"My Friends," Ruskabank

"Oh Lonesome Me," Mary Chapin Carpenter

"Kiss Him Goodnight," The Regulators

"Pretty in Pink," The Dresden Dolls
"Lonesome Organist Rapes Page-Turner," The Dresden Dolls

"Stella Splendens," Cantus Firmus

"We Saw Jerry's Daughter," Camper Van Beethoven
"Good Guys & Bad Guys," Camper Van Beethoven

"Stockton Gala Days," 10,000 Maniacs

"Through to Sunrise," Girlyman

"Bolovan," La Santa Krudelia

"Ragtime Annie," Charlie Poole and the North Carolina Ramblers

"Kamielis varda Rasta," Voiceks Voiska

Saturday, December 20, 2008

Obama: Science Key to Survival

Dot Earth, the New York Times' science blog, has the skinny on Obama's time-for-a-change pro-science rhetoric:
For anyone who feels science has been disrespected in the White House of late, the language of change was all there. “Whether it’s the science to slow global warming; the technology to protect our troops and confront bioterror and weapons of mass destruction; the research to find life-saving cures; or the innovations to remake our industries and create 21st-century jobs — today, more than ever before, science holds the key to our survival as a planet and our security and prosperity as a nation,” he said. (The full text of the Obama message on science is on his news blog).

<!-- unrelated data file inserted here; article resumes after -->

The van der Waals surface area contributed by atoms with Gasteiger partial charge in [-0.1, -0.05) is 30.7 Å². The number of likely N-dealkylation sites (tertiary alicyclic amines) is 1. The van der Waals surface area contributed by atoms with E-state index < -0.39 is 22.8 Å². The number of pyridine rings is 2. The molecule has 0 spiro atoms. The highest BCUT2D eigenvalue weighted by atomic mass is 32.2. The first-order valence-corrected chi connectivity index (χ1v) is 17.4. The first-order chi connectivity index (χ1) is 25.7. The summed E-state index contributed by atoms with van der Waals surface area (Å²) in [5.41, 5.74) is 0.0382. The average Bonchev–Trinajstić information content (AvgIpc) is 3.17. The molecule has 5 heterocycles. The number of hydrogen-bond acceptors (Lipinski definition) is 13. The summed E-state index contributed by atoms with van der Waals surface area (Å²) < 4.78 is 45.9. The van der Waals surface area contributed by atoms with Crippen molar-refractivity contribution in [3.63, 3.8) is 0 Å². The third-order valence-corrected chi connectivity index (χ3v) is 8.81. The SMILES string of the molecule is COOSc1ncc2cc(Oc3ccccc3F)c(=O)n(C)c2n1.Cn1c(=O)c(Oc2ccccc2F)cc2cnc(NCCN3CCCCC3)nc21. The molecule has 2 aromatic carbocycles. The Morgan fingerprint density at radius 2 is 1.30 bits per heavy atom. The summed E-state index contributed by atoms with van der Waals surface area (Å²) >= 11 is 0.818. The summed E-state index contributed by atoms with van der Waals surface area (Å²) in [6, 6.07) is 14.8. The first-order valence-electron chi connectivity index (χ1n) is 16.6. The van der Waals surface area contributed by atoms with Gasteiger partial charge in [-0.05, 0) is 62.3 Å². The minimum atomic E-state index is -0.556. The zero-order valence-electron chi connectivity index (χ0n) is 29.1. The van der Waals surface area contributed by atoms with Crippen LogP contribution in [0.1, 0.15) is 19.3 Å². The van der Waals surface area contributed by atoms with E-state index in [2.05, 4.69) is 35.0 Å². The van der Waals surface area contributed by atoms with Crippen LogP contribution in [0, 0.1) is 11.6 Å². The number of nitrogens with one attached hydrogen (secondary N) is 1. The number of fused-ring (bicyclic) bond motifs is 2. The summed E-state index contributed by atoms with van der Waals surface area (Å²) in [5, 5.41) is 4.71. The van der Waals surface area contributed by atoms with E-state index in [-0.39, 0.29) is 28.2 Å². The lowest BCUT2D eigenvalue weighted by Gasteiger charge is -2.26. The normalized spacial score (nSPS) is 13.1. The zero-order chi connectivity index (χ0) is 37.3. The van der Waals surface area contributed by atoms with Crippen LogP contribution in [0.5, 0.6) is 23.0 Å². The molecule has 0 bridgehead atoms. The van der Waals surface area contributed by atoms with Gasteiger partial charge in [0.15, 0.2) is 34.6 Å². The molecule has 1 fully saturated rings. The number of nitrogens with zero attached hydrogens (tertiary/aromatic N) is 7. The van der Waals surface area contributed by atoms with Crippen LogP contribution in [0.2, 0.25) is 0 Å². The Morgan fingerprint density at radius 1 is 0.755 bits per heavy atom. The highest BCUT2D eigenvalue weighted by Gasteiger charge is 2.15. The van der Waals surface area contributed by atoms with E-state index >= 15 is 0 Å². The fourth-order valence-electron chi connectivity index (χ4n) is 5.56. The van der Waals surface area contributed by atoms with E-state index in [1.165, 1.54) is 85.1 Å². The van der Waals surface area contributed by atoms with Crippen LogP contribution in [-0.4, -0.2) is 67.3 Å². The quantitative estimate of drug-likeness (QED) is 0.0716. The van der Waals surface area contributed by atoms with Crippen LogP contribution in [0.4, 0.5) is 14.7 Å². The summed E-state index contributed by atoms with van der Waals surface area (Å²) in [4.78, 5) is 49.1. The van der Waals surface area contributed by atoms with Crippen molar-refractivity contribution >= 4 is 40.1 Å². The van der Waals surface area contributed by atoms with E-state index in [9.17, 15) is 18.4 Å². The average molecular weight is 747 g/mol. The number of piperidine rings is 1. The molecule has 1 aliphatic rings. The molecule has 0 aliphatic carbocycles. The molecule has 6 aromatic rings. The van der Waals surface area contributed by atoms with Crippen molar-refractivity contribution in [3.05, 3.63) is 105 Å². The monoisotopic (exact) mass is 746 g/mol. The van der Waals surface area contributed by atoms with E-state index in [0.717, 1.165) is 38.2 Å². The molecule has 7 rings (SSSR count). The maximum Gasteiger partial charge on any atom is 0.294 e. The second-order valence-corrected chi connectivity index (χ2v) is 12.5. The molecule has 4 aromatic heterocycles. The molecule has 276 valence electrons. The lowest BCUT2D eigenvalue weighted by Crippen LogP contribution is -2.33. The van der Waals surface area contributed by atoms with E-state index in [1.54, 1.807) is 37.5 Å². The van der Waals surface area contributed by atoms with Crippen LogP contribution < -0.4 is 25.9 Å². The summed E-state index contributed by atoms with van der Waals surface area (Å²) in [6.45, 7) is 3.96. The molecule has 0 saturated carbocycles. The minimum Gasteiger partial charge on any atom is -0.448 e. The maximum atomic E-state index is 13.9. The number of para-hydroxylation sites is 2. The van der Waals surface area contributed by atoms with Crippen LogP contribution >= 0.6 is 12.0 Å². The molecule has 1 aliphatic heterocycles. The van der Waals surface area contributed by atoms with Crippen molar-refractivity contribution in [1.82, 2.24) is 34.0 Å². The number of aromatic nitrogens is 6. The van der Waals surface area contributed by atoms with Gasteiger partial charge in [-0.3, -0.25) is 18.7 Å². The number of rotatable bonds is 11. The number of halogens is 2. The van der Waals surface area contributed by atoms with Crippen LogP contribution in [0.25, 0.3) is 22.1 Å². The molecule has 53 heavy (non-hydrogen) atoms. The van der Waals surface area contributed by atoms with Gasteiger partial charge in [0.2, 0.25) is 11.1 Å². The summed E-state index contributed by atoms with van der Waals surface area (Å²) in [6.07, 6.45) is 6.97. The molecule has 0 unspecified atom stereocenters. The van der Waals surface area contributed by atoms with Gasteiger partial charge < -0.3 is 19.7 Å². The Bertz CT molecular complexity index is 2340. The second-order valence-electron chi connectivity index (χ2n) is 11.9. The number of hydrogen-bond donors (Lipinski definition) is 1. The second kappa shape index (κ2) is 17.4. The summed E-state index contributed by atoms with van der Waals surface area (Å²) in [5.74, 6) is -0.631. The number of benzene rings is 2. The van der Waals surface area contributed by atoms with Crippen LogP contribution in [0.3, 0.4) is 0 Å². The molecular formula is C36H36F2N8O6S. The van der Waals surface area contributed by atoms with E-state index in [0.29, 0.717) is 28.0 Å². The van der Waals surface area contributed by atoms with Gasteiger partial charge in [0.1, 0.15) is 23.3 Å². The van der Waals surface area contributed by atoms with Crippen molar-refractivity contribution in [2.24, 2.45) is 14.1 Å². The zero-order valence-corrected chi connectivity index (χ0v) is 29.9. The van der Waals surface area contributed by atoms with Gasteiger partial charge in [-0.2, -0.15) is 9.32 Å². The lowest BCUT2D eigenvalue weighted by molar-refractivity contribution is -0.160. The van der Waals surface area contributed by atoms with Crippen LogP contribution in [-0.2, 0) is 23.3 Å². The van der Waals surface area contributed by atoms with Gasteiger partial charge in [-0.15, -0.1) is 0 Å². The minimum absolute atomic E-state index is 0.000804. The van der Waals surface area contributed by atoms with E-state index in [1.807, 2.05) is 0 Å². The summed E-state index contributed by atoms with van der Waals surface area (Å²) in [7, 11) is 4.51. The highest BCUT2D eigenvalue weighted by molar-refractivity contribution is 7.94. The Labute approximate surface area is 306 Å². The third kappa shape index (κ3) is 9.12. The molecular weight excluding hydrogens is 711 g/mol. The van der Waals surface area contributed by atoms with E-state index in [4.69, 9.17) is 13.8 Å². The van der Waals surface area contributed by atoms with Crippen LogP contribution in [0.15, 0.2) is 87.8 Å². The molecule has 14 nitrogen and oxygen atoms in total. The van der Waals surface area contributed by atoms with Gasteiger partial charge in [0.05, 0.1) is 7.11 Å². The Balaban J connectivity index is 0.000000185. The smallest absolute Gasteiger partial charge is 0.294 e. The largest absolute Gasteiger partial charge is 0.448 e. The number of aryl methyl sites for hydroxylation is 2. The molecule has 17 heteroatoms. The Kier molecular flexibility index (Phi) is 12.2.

Thursday, December 18, 2008

incremental theological freedom, halleluja!

Over at Daily Kos, Gregory Paul delivers the Good News (pardon the pun)
Although still a small minority, nonbelievers are easily the fastest growing segment of the population. The rise of liberalism is more incremental, but they already make up a very large and growing minority that when allied with the often sympathetic moderates constitute the great majority. Basically, America is undergoing a delayed version of the sociopolitically progressive secularization that has already occurred in all other advanced democracies. To a certain extent this is because the conservative movement has always contained the seeds of its own destruction, and these seeds are sprouting.
This secularization is a good thing, even from the perspective of left-oriented believers, "liberal Christians" and other non-conservative and unorthodox believers. It means less dogmatism and orthodoxy, plain and simple. That makes it easier to practice open-minded faith and perhaps even save people from spending their lives being taught to be ashamed of their critical thinking skills and sexual urges!